Having recently left the city for a week-long vacation, I understand how much I love LA. The vast expanse of urbanity, the variety of people and places, the mountain vistas and ocean sunsets, the taco trucks and loncheras... Each of these qualities is intertwined with such social ills as sprawl, traffic, or conflict. It is true that Los Angeles has long-lacked in quality long-term city planning, though maybe Los Angeles is too complex or too "real". to reduce to a perfected form. Regardless of whether I can live to see that ideal implemented, I can ponder a better future while cherishing the present.


1. Based on calculations I made as part of a project for work, in June.  
2. Jacobs, Jane. The Life and Death of Great American Cities, pg. 72. 

Tuesday, August 9, 2016

An Angeleno visits the Twin Cities

Both in my work and private life (i.e. on this blog), I have spent much of the past two years critiquing transportation and land use planning here in Los Angeles.  A recent visit to the Twin Cities metropolis, a region  that is seen as a national model for multi-modal transportation planning (as well as in affordable housing and economic development) gave me the opportunity to assess Los Angeles' shortcomings with a more rounded perspective. I arrived at the following observations.

1. As in Los Angeles, the Twin Cities' gestating Metro system anchors on the city of Minneapolis' downtown core (the system's planned expansion aims to keep things this way). Besides the fact that such a system marginalizes the downtown of the region's second anchor city, St. Paul (served by a single line leading to Downtown Minneapolis), it also ignores the importance of the numerous urban commercial, retail and entertainment centers outside of either city's downtown, like Minneapolis's Uptown District and St. Paul's Grand Avenue. Indeed, I noticed that much like Downtown Los Angeles of the 1980s and 1990s, Downtown Minneapolis serves primarily as a weekday employment center: outside of narrow corridors along the Nicollet Mall, First Avenue and Washington Avenue, almost all restaurants and shops closed all-day on Saturdays and Sundays and at 6 pm on weekdays. By contrast, when I visited Uptown and Grand Avenue, at 8 pm on a Monday and on a Saturday morning respectively, I encountered a healthy mix of shops, restaurants and bars open to business (and serving patrons), in settings that were just as walkable and compact. Luckily, Downtown Los Angeles is no longer so fixated around the workweek (except in the vicinity of the Civic Center). And, yet, a general problem for downtown-centric transportation planning still applies: by focusing on only one of several regional "centers", each of which may serve as important (or specialized) of a use as the other, a transit system will only capture a segment of one flow of regional commuter traffic.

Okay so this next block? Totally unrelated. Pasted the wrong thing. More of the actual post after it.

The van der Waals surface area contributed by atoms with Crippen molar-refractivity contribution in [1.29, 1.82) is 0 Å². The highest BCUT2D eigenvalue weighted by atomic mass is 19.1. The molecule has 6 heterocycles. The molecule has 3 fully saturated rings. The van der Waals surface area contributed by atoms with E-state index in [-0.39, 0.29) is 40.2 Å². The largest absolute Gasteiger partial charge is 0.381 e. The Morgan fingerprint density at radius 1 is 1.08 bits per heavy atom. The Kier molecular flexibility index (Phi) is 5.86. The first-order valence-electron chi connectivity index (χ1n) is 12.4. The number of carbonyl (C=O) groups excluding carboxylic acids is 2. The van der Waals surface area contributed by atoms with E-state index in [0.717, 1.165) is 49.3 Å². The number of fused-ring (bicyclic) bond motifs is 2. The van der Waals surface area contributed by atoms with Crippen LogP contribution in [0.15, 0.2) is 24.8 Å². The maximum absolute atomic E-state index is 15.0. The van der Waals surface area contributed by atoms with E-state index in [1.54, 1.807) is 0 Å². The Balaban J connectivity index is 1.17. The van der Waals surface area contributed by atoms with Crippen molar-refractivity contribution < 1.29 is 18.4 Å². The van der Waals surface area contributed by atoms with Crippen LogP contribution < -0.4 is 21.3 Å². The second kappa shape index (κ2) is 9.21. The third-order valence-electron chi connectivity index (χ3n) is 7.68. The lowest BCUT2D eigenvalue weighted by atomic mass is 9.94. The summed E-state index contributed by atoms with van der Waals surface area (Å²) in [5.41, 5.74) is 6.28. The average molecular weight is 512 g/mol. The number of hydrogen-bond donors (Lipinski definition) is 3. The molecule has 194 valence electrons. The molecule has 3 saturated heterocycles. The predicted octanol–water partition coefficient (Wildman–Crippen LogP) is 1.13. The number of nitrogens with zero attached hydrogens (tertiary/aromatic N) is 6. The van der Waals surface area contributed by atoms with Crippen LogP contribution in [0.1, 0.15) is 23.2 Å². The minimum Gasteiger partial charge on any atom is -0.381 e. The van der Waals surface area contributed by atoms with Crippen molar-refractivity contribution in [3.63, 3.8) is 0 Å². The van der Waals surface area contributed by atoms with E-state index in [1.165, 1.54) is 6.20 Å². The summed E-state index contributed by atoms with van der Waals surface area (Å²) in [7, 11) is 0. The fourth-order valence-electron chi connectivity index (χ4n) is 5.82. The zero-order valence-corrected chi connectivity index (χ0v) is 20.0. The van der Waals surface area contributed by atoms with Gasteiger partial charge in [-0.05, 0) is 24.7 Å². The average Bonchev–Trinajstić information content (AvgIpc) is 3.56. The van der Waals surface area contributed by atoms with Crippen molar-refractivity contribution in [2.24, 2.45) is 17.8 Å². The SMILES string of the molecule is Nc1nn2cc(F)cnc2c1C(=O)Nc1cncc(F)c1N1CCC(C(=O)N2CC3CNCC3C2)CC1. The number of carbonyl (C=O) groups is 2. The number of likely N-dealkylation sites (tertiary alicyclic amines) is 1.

2. By running light-rail lines on at-grade (streetcar-esque) alignments through a heavily-trafficked downtown core, a transit operator limits the line's convenience. In Downtown Minneapolis, it takes at least 7 minutes (according to the schedule: It felt even longer each time I rode) for the Green or Blue Lines to travel the 1.5 mile distance from Target Field to the US Bank Center station, almost as much as the amount of time it takes the Blue Line to traverse the ensuing 3.4 miles from US Bank Center station to 38th Street station. At-grade, street-level track layouts have a similarly-retarding effect on the Expo Line's journey along Flower between Pico and Jefferson and on the Gold Line's crawl along Marmion Way in Highland Park. My experiences in Minneapolis reaffirmed my belief that tunneling or bridging expenses are justified for transit line segments through dense or heavily-trafficked areas, where such improvements result in commute time savings (which translate, in turn, to increased ridership) and fatality reductions.

3. Minneapolis's Blue Line also slows dramatically just south of the International Airport, in the stretch between the Terminal 2 and Mall of America stations. In the span of only half a mile, the Blue Line makes 3 stops (American Boulevard, Bloomington Central and 28th Avenue) as it winds through an agglomeration of parking lots and suburban office parks, before terminating inside the Mall of America. That's right: three stops within the classic half-mile walk circle! Since I traveled on a Saturday, the entire district (and each of the three stations) was deserted, but I am sure that even during the week, the copious free parking and lack of pedestrian infrastructure ensure that the vast majority of the persons employed in the district drive to work. Of course, the lack of walkability might be cited in support of placing the three stations (each in proximity to a major hotel or corporate complex) so close together but this begs the question: why build stations to serve an auto-centric, weekday-exclusive business center in the first place (retarding the Blue Line's speed on this stretch)?